I prefer to have deep involvement for each student and project, and the cost of having a student not suitable for independent research is higher than the risk of occasionally passing on a top candidate.

However, there are other professors/researchers out there who have been very successful in managing large groups.
So definitely go for that if your style is like a VC incubating startups, you have enough funding, and your projects require teamwork (e.g., one student probably is not going to build a new operating system or programming language).

April 6, 2023

Benefits of reviewing papers

Filed under: Real — liyiwei @ 2:44 pm
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Reviewing papers can take a lot of time, but also has the following benefits:

It is a good way to build reputation and relationship with the research community, especially if you can do a good job and write a good review on time and participate in the discussion phase to help reach the final decision if that is part of the review process.
If you submit to a venue, it is only fair to review for that venue, especially if you have complained that your submissions have not received good/fair reviews due to lack of expertise or efforts from the reviewers.

It is a good way to learn about the latest research in the field, especially if you are assigned to review papers outside your main research areas.
Writing a good review (see above) requires deep enough understanding of the paper beyond the usually more cursory catching up of published papers.

It is a good way to learn how to get your own submissions accepted in the future by looking at how decisions are made and what the reviewers are looking for.

Accept only reviews that you think you have the time and expertise to do a decent job, and do not feel bad about declining reviews otherwise, preferably within a few days of receiving the request with suggestions for alternative reviewers so that the organizers can find replacements in time.
Other things being equal, prioritize review requests from higher-quality venues for which your reviews would tend to make a relatively bigger impact.

November 16, 2022

Why you should write your own paper, at least the first draft

Filed under: Real — liyiwei @ 10:38 am
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Writing is an important skill for not only publishing and communication but also other career tasks. If you cannot do it for whatever reason (language, habit, psychology, etc.) it is better to learn as soon as possible.

Nobody else knows your ideas and thoughts better than yourself. Writing by someone else is not very likely to accurately reflect what you have in mind.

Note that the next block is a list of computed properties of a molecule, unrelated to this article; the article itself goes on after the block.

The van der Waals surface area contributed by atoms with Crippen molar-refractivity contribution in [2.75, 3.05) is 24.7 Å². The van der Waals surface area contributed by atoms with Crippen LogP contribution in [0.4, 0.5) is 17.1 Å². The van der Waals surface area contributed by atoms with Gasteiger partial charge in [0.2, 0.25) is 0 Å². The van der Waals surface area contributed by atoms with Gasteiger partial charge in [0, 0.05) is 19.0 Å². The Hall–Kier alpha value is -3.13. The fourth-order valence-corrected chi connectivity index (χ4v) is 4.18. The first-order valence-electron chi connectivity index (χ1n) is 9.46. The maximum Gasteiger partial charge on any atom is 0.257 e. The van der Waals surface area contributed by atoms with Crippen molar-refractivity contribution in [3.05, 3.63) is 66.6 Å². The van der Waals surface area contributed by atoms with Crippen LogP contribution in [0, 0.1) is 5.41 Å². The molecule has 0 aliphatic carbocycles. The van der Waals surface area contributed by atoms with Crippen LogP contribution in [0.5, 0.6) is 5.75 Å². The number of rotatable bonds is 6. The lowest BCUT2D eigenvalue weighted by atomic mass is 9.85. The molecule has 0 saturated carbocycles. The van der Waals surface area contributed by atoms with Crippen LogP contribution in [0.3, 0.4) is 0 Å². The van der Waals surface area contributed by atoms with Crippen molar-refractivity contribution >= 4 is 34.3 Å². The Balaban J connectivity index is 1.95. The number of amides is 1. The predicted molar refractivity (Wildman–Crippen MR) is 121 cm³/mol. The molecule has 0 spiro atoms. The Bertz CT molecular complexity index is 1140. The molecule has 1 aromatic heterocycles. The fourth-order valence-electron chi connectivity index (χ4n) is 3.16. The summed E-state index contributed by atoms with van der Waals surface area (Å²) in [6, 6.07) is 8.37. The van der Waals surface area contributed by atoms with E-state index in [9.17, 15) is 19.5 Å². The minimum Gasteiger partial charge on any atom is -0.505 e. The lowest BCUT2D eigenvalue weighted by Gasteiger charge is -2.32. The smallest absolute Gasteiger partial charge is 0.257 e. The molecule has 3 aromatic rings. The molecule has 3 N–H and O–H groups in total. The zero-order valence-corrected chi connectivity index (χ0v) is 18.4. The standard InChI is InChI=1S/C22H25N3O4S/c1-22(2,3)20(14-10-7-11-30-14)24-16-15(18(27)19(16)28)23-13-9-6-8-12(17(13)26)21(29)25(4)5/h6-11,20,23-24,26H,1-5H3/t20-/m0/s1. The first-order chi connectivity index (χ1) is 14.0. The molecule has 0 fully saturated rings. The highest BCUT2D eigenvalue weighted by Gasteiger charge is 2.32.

If you find it difficult to express your thoughts, it can be a sign that the thinking is not clear enough and writing can help refine it.

Do whatever to come up with a first draft. Do not worry about nitty gritty details like grammar as long as your collaborators can understand what you are trying to say. We can iterate the paper draft together to improve the not only the writing but also our thinking and execution of the project.

November 8, 2022

How to choose project team members

Filed under: Real — liyiwei @ 12:19 pm
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More people do not imply more productivity, sometimes it could be the opposite.

Every member should have a clearly defined role that fits their interests and expertise, so that the total union can cover the entire project with just enough redundancy for robustness (e.g., unforseen demands for certain types of knowledge or tasks, or unvailability for some members during certain stages of the project).

Everyone should have the personality to harmonize with others on the team. We don’t need to love each other, but if some members don’t get along the project will be in trouble.

For longer term projects or building your own teams, consider the growth potential of people in addition to who they currently are (e.g., 3 to 5 years down the road versus right now).

July 17, 2022

Moving around at work

Filed under: Real — liyiwei @ 8:58 pm
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After my turn of presentation in a recent intern seminar about how to write research papers, I took a break mandated by the eye-break program installed in my computer. Instead of moving around elsewhere as I would usually do, I stayed in front of my computer to attend the next presentation, but moved a bit to avoid staring directly into the display. Later I got a message from the meeting host reminding me that everyone can see me stretch in the virtual meeting, which I replied that everyone should do that during a long meeting!

A related thread from Cornell about the importance of moving around during work instead of just standing or sitting (or remaining in any other stationary poses).
I think knowing how to take care of our body is more important than knowing how to write papers.